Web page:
Sounds pretty incredible, right?
In reality, celery juice, like most vegetable juices, does contain some excellent vitamins, minerals and phytochemicals and offers good hydration. But so does carrot juice or good ol’ V8.
Unfortunately, celery juice does not deliver anything unique that a balanced diet that includes plenty of fruits, vegetables, legumes, whole grains and lean proteins cannot also provide.
Why You May Want To Avoid This If You Have IBS:
In addition, for those with gut issues such as IBS, celery can actually cause stomach distress, as it contains mannitol, which is a FODMAP. Plus, in utilizing multiple stalks of celery to make juice, individuals are more likely to consume a higher amount of mannitol than they might typically eat in stalks alone, which can further contribute to painful gas and bloating.
Finally, celery juice, like grapefruit juice, contains compounds that can interfere with certain medications, such as statins, blood pressure or anti-anxiety medications, causing the medications not to work properly and/or increasing side effects, .
Aloe Vera Juice
Similar to celery juice, aloe juice comes with a reputation for myriad magical qualities, including anti-inflammatory properties and ability to reduce gas, bloating and constipation. This juice, extracted from the aloe vera plant, has long held great appeal in alternative healing circles due to its historical use as a medicinal plant. While the plant has been studied for its antioxidant and antibacterial properties, most research and usage has been based on external use of the plant, rather than ingestion.
Why You May Want To Avoid This If You Have IBS:
It’s unclear where the myth of aloe vera juice as a treatment for IBS symptoms originated, but scientific research does not support its use, and the few random control studies that have been undertaken have found no benefit , .
In addition, the regular ingestion of aloe vera juice is not recommended due to the risk of significant side effects, such as abdominal pain, diarrhea, allergic reactions, dehydration or electrolyte imbalances, low blood sugar, elevated cancer risk and interactions with other medications.
A fancy name for stock, bone broth is essentially animal (fish, chicken, beef) bones that have been simmered with water (and sometimes herbs and spices) for many hours to several days.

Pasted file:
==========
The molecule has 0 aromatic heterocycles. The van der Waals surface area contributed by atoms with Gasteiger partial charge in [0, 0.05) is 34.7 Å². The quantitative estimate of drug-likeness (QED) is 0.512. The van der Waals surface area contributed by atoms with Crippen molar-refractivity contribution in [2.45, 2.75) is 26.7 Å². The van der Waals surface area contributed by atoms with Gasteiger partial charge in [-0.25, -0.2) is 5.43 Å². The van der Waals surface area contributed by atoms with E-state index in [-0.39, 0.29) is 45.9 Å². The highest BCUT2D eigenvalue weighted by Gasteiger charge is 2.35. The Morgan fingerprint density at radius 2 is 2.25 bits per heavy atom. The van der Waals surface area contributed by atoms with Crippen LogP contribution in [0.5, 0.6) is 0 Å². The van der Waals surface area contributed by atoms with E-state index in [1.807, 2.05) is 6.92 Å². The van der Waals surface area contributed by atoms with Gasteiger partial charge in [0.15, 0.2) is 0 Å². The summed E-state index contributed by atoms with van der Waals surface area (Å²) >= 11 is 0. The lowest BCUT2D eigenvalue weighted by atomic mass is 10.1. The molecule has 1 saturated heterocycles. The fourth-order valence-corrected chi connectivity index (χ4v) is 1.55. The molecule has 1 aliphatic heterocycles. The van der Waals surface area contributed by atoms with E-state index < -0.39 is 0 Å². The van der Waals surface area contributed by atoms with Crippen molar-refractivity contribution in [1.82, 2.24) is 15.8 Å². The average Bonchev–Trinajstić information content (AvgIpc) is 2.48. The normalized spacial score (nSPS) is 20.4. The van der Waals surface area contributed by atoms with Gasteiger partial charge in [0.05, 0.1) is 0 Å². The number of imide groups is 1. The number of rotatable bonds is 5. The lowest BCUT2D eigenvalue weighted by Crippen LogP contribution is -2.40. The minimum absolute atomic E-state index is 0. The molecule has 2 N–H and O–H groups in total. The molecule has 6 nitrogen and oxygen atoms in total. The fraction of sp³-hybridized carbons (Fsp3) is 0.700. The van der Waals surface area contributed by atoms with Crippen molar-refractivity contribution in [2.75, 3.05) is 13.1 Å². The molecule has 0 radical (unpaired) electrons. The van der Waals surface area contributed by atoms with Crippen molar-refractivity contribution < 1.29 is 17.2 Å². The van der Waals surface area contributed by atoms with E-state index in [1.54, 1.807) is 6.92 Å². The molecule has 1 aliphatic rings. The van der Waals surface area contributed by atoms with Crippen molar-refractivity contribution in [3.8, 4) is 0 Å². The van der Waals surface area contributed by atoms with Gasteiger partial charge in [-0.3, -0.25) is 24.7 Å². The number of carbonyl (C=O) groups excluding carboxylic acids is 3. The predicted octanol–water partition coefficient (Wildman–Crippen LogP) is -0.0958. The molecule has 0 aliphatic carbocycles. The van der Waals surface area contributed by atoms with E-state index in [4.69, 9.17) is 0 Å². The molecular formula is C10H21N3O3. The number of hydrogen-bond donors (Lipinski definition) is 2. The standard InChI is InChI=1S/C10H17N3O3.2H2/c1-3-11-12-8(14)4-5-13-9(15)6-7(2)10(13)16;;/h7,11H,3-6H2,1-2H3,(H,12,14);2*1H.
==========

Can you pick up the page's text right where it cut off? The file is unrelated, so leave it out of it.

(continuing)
It is thought that the long cooking time allows various minerals and proteins from the bones to leach into the broth, increasing its nutrient value. Calcium, iron, sodium, magnesium, phosphorus, glutamine and collagen are amongst the nutrients that may be found in bone broth, however the levels of most of these are insufficient to deliver an excellent source of nutrition (e.g. you’d have to drink a LOT of broth). In fact, one intrepid amateur researcher recently analyzed her homemade bone broth and found it contained less calcium than kale.
Some proponents of bone broth believe that adding vinegar to the broth increases nutrition content by leaching minerals from the bones. However, because vinegar is a relatively mild acid and the ratio of vinegar to water in bone broth is very low, any increase in mineral content of the final product will be negligible.
In addition, some of the nutrients found in bones are denatured (broken down) during cooking, making them less useful in the body. And, while we know that bones and cartilage used for bone broth are generally rich with collagen, this does not necessarily translate to bone-building potential for you.
Collagen is not absorbed whole by the body, and instead is broken down into other amino acids, which are used throughout your body based on your current physiologic needs. A better option might be to eat plenty of collagen-boosting foods, such as leafy greens, citrus fruits, lean meat, eggs, nuts and seeds, fish and oysters.
Why You May Want To Avoid This If You Have IBS:
Purported benefits of bone broth consumption include reduced inflammation, improved joint function, immune system modulation, “gut healing” and increased bone strength. As a whole, science doesn’t support these claims , . And, as we discussed previously, [bctt tweet=”From an IBS perspective, the gut does not need to be “healed” because IBS is a functional disorder and not one characterized by widespread inflammation or immune system activation.” username=”FODMAPeveryday”]
Finally, because animals can sequester (store) excess lead in their bones, over-consumption of bone broth can put individuals at risk for lead contamination. Small amounts of bone broth are not problematic, however it’s possible that large quantities could have adverse effects.